Eight Ways To Boost Your Chances Of Getting A Good Night’s Sleep

We spend almost a third of our lives asleep. Not only is sleep essential, but it’s important for our bodies and is vital for maintaining our mental and physical health.

Eight Ways To Boost Your Chances Of Getting A Good Night’s Sleep

How much is enough?

Experts say you should aim to get between seven and eight hours of shut-eye each night, but it’s not always easy, and yet some of us neglect the benefits it offers entirely.

What’s more after this last year of uncertainty, our mental wellbeing has really taken a hit. So, isn’t it time we started to take action?

Here’s eight tips to get a good night’s sleep.

Keep Fit and Active

Staying active throughout the day can help you drift off to sleep in the evening.

Exercise is proven to boost the effects of the natural sleep hormone melatonin. Physical activity outdoors exposes your body to daylight too, helping you to regulate your body clock and giving you that much need dose of vitamin D.

Exercise doesn’t have to be rigorous, a stroll around your local park is just as good as running or cycling. However, some people find that if they do undertake vigorous exercise less than two hours before bedtime, it can make it harder to get to sleep.

Tech-Free Routine

Over exposure to technology before bed is not recommended. Common sources of blue light include TV’s tablets, smartphones, video games, we could go on…

Blue light actually suppresses the body’s release of melatonin. Often making it impossible to switch-off when it’s time for bed.

Ditching the tech 1-2 hours before bedtime is advisable, but If that’s too much to bear, dimming the brightness of your electronic devices will help to reduce emissions of blue light.

Another option would be to ban your smart phone, computer and TV from your bedroom.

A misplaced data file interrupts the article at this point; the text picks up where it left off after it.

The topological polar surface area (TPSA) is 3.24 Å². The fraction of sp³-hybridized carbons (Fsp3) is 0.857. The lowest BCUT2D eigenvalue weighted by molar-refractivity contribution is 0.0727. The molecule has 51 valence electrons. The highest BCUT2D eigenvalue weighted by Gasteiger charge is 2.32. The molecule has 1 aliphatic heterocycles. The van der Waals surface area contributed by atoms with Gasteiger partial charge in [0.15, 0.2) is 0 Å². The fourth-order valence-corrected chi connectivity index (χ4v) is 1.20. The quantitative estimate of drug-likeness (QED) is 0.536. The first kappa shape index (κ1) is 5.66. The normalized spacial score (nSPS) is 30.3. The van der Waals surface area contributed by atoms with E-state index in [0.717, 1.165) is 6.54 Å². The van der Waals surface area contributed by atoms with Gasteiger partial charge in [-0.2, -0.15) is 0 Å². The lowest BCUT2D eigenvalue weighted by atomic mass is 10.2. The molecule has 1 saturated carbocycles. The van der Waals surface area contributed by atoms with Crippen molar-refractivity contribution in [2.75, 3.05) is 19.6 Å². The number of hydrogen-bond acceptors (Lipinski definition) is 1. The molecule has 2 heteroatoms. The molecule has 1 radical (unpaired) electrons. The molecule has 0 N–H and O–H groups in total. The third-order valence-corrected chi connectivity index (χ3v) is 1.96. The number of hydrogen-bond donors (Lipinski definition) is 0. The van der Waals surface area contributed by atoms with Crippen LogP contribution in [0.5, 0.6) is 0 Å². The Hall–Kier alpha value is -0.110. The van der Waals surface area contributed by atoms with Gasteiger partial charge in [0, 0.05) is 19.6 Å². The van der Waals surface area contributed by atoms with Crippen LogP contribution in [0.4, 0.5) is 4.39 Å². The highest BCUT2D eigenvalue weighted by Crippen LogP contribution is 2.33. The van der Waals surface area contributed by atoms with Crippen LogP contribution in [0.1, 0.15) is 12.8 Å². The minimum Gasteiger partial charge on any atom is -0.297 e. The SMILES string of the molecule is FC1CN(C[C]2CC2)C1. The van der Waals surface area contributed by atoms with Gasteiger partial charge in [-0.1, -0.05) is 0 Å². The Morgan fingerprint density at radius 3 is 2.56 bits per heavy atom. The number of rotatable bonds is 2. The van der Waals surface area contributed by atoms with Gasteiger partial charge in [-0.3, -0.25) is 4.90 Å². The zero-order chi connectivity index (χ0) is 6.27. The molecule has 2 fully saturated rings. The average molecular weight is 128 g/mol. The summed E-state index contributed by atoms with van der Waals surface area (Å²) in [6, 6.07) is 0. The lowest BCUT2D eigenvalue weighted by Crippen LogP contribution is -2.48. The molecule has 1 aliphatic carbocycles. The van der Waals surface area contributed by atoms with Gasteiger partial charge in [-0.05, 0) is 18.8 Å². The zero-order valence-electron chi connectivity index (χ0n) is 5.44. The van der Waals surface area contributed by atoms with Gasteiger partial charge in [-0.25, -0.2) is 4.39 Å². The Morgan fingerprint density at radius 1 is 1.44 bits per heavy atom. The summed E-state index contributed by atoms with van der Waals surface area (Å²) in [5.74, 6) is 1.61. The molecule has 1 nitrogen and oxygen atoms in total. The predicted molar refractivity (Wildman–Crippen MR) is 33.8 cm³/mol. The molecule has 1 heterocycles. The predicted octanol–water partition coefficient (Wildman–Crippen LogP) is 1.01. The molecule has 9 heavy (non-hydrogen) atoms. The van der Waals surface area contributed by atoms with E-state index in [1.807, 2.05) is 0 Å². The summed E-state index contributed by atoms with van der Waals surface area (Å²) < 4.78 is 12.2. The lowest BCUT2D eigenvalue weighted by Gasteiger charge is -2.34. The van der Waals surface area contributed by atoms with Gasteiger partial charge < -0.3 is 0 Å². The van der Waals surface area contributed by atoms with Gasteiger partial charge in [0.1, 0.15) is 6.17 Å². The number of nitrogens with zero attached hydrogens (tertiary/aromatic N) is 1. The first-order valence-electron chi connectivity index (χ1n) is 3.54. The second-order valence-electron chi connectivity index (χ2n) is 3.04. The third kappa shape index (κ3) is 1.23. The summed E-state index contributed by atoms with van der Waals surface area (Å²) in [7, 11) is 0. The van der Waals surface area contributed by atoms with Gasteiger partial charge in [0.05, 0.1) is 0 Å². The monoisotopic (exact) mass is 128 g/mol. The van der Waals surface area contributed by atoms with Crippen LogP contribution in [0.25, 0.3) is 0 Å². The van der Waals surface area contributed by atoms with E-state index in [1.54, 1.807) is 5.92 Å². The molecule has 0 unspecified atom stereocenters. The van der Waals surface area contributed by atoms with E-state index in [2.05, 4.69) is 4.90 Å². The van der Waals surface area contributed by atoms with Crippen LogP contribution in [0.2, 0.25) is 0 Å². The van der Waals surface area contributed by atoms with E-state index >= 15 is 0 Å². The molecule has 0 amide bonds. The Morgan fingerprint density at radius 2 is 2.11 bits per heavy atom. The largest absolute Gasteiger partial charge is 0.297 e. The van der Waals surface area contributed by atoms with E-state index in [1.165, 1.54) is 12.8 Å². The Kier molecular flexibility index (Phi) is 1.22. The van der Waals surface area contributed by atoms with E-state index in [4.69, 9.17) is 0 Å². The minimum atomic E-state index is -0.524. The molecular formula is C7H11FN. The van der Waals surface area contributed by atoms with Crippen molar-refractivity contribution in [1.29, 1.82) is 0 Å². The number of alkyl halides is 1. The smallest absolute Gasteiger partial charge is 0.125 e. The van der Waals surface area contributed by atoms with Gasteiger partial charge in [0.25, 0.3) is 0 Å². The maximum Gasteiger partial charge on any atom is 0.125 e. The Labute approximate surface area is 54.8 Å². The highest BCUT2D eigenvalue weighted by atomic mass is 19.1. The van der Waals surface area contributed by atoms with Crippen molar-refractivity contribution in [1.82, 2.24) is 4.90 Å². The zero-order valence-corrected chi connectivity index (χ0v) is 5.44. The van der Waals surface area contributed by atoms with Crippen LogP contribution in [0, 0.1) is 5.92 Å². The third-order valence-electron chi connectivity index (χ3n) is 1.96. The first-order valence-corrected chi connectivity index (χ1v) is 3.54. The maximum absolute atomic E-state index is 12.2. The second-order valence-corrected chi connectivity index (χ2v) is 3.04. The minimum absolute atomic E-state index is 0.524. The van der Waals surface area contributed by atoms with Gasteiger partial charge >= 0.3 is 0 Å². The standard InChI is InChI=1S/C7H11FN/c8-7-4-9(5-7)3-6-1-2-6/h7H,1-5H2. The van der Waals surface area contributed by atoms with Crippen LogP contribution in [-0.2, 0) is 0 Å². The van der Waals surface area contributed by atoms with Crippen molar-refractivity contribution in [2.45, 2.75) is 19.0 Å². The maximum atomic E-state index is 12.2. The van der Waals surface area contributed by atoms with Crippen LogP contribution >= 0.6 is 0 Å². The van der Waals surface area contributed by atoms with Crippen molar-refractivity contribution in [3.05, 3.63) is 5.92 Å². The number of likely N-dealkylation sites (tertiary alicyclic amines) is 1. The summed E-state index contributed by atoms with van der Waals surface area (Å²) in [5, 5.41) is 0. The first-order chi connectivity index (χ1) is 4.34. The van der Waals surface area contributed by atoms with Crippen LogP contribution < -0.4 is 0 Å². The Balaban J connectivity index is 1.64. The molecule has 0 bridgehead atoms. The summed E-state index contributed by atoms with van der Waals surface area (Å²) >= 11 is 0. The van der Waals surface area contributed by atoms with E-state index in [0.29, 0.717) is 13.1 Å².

Keep the Bedroom Comfortable

If the room is too hot or too cold you will find yourself in a never ending on and off battle with the duvet. Creating a calming environment is essential. Too much clutter among your bedroom does not bode good for the mind either. So, keep the space free from unwanted items and where possible keep the temp below 65 degrees Fahrenheit.

Your bedroom is your haven of peace so choose a relaxing colour palette such as pale green or soft lavender. A natural and soft hue, will create the perfect environment for you to unwind after a busy day.

Try and remove as many electrical items as possible and dial-up the luxury, with throws and pillows.

Shower at Night

Did you know that showering before bed actually aides sleep?

Showering at night is proven to help aid the natural thermoregulation process. When you shower your body heats up, and after you get out the water evaporates from your skin cooling you down. It then sends signals to your brain telling you that it’s time for bed.

Start a Sleep Ritual

It doesn’t have to be complicated, however the key to getting it right is to do the same routine every night. Over time your body will come to associate the ritual with sleep. This will allow your body to programme itself to naturally fall asleep and wake up at certain times.

This could include taking a shower before bed, turning off electronics hour before or going to bed at a certain time. Try lighting a candle and dimming the lights to create the perfect sleep-inducing environment - but don’t forget to blow out the candle before bed!


Unsure whether napping is good for you? Experts believe that a short 10-20 minutes nap can be good for improving the mood, increasing your alertness and generally reducing fatigue. It can be part of your daily routine or just on those days when you need an extra boost. But it’s not for everyone.

If you do decide to take a nap, there are some key things to consider:

  • Don’t nap after 3pm, as its likely to interfere with night time sleep.
  • Create a restful environment, nap in a quiet comfortable space.
  • Keep them short. Any longer than 20 minutes and you’re likely to wake-up feeling groggy.

Foods for thought

Healthy eating has proven to aid sleep generally, but some foods in particular have been known to enhance your quality of sleep. These includes kiwi, walnuts, chicken, turkey and white rice. Combined with your choice of either milk or camomile tea which have been widely recognised for their calming qualities.

Try to avoid alcohol and caffeine where possible, but let’s face it we all like a bit of something that isn’t good for us from time to time. Spicy and sugary foods are a definite NO, large meals also shouldn’t be consumed in the hours before bed either.

Darkness Promotes Sleep

As darkness falls your body starts to release the sleep hormone, melatonin. That’s all well and good until Spring arrives! So, how can you trick your body into thinking it’s time for bed?

A simple addition to your sleeping space such as room darkening blinds could make the world of difference to your sleeping pattern. Particularly as we enter brighter, longer days with the dawn of daylight savings on the horizon.